Elements of investing

First steps to financial literacy

With the Covid-19 pandemic more people are spending more time at home. This has also led many people to try a little do-it-yourself investing. After, all opening an investment account is relatively easy, and almost every financial institution offers online do-it-yourself investing platforms. What’s not so easy is how to proceed with investment planning, so you don’t immediately lose what’s in your account. So here’s my list of 10 basic investment and money management principles that it’s important to learn before you sit down in front of that screen and start trading.

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Elements of financial planning

First steps to financial literacy

This is a challenging time for building your wealth and saving for retirement. A newly released survey by FP Canada found that Canadians between age 45 and 54 are struggling the most during the Covid-19 pandemic. Over a third in the so-called “Sandwich Generation” (caring for both children and aging parents) say they don’t think they can recover financially, and less than half say they were strong enough financially before the pandemic not to have to worry about their financial health. And the FP Canada 2020 Financial Stress Index indicates that Canadians rank money as their greatest cause of stress in life.

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Power up your RRSP planning now!

Make the most of this wealth-creation tool all year

Many investors only think about their Registered Retirement Savings Plan (RRSP) in February. But that’s really just a conditioned reflex, spurred on by financial institutions to get you to give them money in the first 60 days of each year. Any contribution made within those 60 days can be applied to the previous year and is deductible from your previous year’s income. That’s all well and good, but your RRSP really needs more attention than a panicky annual deposit just before the deadline.

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Time for a financial wellness checkup?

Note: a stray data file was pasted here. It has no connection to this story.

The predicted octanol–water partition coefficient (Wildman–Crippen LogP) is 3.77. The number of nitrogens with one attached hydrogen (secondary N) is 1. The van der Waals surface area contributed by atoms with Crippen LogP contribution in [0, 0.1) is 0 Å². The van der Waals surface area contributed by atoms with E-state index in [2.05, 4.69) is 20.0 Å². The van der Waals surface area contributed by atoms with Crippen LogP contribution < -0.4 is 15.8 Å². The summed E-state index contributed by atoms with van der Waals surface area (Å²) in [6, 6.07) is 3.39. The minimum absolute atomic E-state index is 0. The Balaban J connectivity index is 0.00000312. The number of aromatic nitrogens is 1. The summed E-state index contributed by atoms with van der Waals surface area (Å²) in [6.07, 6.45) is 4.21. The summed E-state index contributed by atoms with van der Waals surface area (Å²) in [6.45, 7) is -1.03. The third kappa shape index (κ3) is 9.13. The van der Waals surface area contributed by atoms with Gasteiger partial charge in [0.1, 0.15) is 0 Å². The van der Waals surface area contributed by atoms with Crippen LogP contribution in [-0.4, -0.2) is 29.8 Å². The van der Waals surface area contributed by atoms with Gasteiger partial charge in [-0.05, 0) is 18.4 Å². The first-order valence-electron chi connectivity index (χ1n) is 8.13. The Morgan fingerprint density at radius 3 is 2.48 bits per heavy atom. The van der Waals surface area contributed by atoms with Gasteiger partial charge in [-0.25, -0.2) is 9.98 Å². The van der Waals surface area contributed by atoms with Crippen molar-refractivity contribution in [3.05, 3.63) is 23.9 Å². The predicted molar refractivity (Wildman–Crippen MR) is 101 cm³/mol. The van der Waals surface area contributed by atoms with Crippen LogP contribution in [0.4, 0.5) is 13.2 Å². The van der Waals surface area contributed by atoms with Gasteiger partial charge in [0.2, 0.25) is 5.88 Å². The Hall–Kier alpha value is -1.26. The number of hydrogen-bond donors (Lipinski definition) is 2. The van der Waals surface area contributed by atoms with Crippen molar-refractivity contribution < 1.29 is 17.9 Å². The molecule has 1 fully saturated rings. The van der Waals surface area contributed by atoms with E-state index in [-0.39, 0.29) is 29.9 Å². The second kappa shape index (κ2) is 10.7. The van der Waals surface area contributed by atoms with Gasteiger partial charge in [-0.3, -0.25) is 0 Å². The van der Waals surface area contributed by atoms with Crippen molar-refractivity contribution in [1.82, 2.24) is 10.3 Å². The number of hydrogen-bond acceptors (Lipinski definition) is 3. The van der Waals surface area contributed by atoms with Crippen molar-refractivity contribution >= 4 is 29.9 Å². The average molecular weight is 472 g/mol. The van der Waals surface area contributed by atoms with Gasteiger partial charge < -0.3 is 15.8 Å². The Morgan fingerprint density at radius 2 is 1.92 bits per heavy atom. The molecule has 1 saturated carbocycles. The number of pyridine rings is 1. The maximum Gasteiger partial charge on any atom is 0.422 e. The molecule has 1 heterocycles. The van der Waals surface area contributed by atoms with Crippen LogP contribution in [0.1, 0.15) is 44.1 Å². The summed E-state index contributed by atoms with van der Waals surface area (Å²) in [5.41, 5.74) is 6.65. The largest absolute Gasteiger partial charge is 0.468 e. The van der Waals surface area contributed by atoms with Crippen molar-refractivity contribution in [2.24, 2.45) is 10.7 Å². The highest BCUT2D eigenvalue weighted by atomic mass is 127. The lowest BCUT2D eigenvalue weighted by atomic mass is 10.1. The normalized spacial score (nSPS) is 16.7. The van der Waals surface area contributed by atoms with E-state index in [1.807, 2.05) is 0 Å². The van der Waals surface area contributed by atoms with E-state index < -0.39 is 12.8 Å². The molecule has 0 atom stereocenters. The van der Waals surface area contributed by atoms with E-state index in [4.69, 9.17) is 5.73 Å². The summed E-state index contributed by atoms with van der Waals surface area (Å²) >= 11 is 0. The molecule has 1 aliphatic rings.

Four trouble areas, and how a planner can help

The Covid-19 pandemic and lockdowns have created plenty of financial stress for individuals and families. Temporary or even permanent income loss has been only partially mitigated by relief programs, such as the Canada Emergency Relief Benefit (CERB) and the Canada Emergency Wage Subsidy (CEWS). In any case, these programs are not permanent and will be wound down eventually. Feeling stressed? This is a good time to take stock of your situation with a financial wellness check in four key areas.

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Rules for RESP withdrawals

What if your child decides not to go the post-secondary route?

If you’re tapping into Registered Educations Savings Plans this fall to pay for your kids’ post-secondary schooling, keep in in mind that there are plenty of rules about how RESPs are administered. And some parents will have to deal with the question of what happens to the RESP if their child decides not to go on to post-secondary school just now. Here’s a look at what’s involved.

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Individual Pension Plans can supercharge retirement income

Professionals, executives, business owners can benefit

The defined benefit pension plan has pretty much gone the way of the dodo. With one exception: the Individual Pension Plan (IPP). If you’re a business owner or executive, or an incorporated professional, such as a physician, dentist, lawyer, accountant, and so on, and you are over age 40 in your peak earning years, you might consider an IPP. Its many advantages for people in this group certainly outweigh its drawbacks. And as tighter rules for passive investments in private corporations have limited the availability of the small business tax rate, an IPP offers some business tax advantages as well.

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Is there CERB relief for teachers?

Watch Robyn Thompson on BNN’s “Ask the Expert” feature on The Open, discussing whether a teacher still on a summer payroll is eligible for CERB.

Navigating a pandemic divorce

Financial planning for divorce during lockdown

The COVID-19 pandemic lockdowns have added to the stress of couples undergoing separation or divorce. And with court services limited to very urgent cases involving custody of children, options for settlement proceedings are limited. Divorce proceedings are already often contentious, emotionally fraught, and never easy. The lockdown over the past few months has made it even more difficult to settle on a fair division of financial assets, and newer cases are being delayed or deferred until the lockdown ends and courts can begin to clear the divorce case backlog.

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Is there a CERB clawback clause?

Watch Robyn Thompson on BNN’s “Ask the Expert” feature on The Open, discussing whether CERB is pro-rated if you earn over the $1,000 monthly threshold.

Managing financial stress: a CFP professional weighs in

Robyn Thompson is featured in this FP Canada interview, discussing practical strategies for dealing with financial stress during the COVID-19 pandemic.

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